Captain Loraine’s farm in the Far West—Hot-headed young men—Our family—Uncle Denis taken sick—We set out to visit him—The corduroy road—A wayside hotel—Rough company—Appearance of the country—Crossing the ford at Green River—Nearly lost—A brave Negro—Gratitude of my parents—At Mr Silas Bracher’s plantation—Diogenes—Mammy Coe—The slave-owner—My father endeavours to purchase the Negro—Slavery—Unexpected recovery of Dr O’Dowd’s patient—A sportsman’s ambition—Trapping—A rich prize—Something about turkeys—The wonderful Cave of Kentucky—Our return to Illinois.
Some time after the termination of the long war which England had waged in the cause of liberty when well-nigh all the world was up in arms against her, my father, Captain Patrick Loraine, having served for many years as a subaltern, believing that he should no longer find employment for his sword, sold out of the army, and with the proceeds of his commission in his pocket, quitting the old country, came to the United States in the hopes of making his fortune more rapidly than he could expect to do at home.
Finding that as a British officer he was looked upon with distrust in the Eastern States, he made his way westward until he finally located himself in Illinois on a fertile spot, sheltered on the north by a wide extent of forest, and overlooking that part of the river Ohio which separates the state from Kentucky. I remember even now the appearance of the country. On the eastern side was a range of hills of slight elevation, on one of which our house stood, while westward stretched away as far as the eye could reach, a vast plain, with the mighty Mississippi beyond. The scenery could boast of no great beauty except such as lofty trees, the prairie, with its varied tints of green and brown, yellow cornfields, rich meadows in the valleys, and the shining river in the distance, canopied by the blue vault of heaven, could give it. Still, it was my home, and as such I should have loved it, had it possessed even less pretensions to beauty.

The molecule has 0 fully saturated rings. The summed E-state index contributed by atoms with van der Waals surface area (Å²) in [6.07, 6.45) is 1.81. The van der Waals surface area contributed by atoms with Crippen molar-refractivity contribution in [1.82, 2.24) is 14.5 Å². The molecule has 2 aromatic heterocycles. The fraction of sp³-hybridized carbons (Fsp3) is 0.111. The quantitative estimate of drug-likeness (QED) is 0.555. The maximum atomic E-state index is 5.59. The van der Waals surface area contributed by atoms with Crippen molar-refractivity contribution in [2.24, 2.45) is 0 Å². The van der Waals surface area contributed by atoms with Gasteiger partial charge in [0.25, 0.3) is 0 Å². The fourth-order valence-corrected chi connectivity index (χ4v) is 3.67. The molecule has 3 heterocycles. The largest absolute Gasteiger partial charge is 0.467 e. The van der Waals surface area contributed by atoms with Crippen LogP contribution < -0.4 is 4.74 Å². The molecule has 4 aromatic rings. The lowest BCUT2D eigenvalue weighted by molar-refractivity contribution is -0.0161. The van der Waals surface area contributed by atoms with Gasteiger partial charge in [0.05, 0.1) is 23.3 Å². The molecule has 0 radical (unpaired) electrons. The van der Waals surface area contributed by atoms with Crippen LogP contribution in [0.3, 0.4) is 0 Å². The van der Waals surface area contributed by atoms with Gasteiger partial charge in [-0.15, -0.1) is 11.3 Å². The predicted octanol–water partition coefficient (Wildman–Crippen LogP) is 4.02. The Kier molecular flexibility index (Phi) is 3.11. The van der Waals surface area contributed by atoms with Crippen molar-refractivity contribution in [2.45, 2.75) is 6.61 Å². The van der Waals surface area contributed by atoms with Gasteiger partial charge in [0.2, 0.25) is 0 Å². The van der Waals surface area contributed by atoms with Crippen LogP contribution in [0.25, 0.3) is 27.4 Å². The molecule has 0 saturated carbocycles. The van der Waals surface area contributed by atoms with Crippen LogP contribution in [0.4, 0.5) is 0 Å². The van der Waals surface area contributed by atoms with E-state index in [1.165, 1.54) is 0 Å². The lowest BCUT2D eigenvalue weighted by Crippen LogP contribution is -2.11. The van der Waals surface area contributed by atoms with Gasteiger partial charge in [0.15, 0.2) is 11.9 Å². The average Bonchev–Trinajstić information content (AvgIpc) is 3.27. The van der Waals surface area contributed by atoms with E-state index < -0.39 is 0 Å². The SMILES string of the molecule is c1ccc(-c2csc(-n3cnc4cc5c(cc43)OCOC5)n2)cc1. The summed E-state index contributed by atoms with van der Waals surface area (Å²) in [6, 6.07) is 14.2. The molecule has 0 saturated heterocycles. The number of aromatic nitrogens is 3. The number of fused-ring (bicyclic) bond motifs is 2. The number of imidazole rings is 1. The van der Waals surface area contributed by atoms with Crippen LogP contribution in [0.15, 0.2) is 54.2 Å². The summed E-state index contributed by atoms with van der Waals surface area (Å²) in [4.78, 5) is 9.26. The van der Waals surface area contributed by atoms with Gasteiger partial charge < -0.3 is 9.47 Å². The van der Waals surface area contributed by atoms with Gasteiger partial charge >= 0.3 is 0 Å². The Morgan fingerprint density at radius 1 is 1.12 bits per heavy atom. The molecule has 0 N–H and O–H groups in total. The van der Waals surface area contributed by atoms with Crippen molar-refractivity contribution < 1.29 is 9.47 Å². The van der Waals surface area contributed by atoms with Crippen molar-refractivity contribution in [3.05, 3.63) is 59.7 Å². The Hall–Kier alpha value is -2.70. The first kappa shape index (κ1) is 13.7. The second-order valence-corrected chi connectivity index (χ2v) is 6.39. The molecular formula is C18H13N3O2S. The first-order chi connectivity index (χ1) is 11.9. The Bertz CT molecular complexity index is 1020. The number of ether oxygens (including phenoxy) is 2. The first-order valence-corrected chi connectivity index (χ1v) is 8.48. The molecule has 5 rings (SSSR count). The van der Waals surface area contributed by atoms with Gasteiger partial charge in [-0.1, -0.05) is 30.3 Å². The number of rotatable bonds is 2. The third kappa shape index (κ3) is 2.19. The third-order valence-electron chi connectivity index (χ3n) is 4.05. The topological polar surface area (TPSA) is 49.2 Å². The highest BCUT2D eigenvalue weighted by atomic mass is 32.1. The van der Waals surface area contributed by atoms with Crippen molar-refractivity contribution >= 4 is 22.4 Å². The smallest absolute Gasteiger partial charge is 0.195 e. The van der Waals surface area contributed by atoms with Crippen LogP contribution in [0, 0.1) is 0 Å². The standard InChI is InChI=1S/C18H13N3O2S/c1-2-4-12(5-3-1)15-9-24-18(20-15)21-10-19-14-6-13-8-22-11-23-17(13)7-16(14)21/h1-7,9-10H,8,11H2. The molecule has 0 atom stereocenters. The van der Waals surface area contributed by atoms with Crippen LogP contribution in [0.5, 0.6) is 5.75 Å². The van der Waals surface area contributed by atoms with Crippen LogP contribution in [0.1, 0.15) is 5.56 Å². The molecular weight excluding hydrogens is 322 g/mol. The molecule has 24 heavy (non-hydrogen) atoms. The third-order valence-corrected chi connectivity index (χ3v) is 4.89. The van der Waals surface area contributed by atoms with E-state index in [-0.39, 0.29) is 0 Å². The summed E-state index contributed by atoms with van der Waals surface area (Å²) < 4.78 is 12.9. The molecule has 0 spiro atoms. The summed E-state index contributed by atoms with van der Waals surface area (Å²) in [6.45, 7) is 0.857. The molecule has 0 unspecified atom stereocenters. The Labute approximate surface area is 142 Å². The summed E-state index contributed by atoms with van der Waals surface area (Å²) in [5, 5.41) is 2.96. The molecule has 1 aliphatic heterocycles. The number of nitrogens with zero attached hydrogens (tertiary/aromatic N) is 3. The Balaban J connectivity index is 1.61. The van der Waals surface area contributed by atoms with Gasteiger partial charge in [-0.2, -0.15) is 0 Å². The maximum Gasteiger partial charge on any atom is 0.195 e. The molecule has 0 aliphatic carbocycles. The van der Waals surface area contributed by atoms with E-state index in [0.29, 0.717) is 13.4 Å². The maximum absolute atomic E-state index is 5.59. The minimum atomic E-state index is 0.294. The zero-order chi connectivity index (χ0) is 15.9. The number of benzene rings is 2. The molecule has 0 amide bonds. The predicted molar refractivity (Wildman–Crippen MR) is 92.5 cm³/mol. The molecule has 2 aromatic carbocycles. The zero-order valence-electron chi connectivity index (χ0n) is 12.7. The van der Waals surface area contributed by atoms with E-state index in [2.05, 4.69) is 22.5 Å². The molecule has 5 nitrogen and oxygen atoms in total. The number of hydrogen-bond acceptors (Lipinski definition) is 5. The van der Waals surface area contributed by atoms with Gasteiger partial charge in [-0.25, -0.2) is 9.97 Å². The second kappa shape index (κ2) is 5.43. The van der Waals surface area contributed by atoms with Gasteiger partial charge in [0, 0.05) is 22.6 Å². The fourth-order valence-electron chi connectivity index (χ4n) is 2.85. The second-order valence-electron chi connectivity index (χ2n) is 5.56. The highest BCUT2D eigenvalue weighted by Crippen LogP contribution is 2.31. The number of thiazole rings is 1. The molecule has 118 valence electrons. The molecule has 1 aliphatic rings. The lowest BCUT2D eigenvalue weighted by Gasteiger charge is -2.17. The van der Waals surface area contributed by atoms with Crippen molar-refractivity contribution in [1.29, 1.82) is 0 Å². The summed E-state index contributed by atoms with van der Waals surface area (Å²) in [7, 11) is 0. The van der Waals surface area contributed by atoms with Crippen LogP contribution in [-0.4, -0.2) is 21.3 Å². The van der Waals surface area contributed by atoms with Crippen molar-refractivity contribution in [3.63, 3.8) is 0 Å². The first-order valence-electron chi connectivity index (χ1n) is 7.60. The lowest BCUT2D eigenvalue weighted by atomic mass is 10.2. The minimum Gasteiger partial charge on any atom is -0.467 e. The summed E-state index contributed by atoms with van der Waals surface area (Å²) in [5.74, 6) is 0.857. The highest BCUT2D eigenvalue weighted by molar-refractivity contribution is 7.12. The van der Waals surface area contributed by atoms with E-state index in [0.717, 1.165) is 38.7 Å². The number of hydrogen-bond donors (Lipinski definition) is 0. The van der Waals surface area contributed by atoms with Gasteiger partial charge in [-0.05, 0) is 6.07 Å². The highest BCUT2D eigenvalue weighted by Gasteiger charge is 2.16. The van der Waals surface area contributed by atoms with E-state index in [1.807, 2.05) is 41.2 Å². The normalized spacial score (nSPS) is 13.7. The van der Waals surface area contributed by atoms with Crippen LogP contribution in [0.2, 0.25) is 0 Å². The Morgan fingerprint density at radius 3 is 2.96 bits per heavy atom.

So well satisfied was my father with the country that he returned to Ireland to bring back a young lady who had promised to become his wife. Two or three years afterwards I was born, and was succeeded by my brother Dan, and finally by my dear little sister Kathleen. My mother, whose maiden name was O’Dwyer, was, I should have said, accompanied by her two brothers, Michael and Denis, who came out with the intention of assisting my father, and ultimately settling near him, but they were hot-headed young men, and before even they reached the farm they had a quarrel which resulted in their separation. Denis finally settled in Kentucky, while Michael, with a rifle on his shoulder and axe in his belt, saying that he should turn trapper, pushed away further west, and from that day to the time I am about to describe we had received no tidings from him. Uncle Denis became a successful settler. He was soon reconciled to my father, and occasionally paid us a visit, but preferred remaining in the location he had chosen to coming near us, as he had originally intended. He had remained a bachelor, not a very usual state of life for an Irishman; but, somehow or other he had not met the girl he “wished to marry,” as he used to say. He was, notwithstanding, a merry, good-natured, kind-hearted man, and I remember that we always enjoyed his brief visits whenever he rode over on his fast-trotting cob to see us. Uncle Denis had not come for some time, when my father received a message from a doctor who was attending him, stating that if his sister wished to see him alive, she must come over immediately....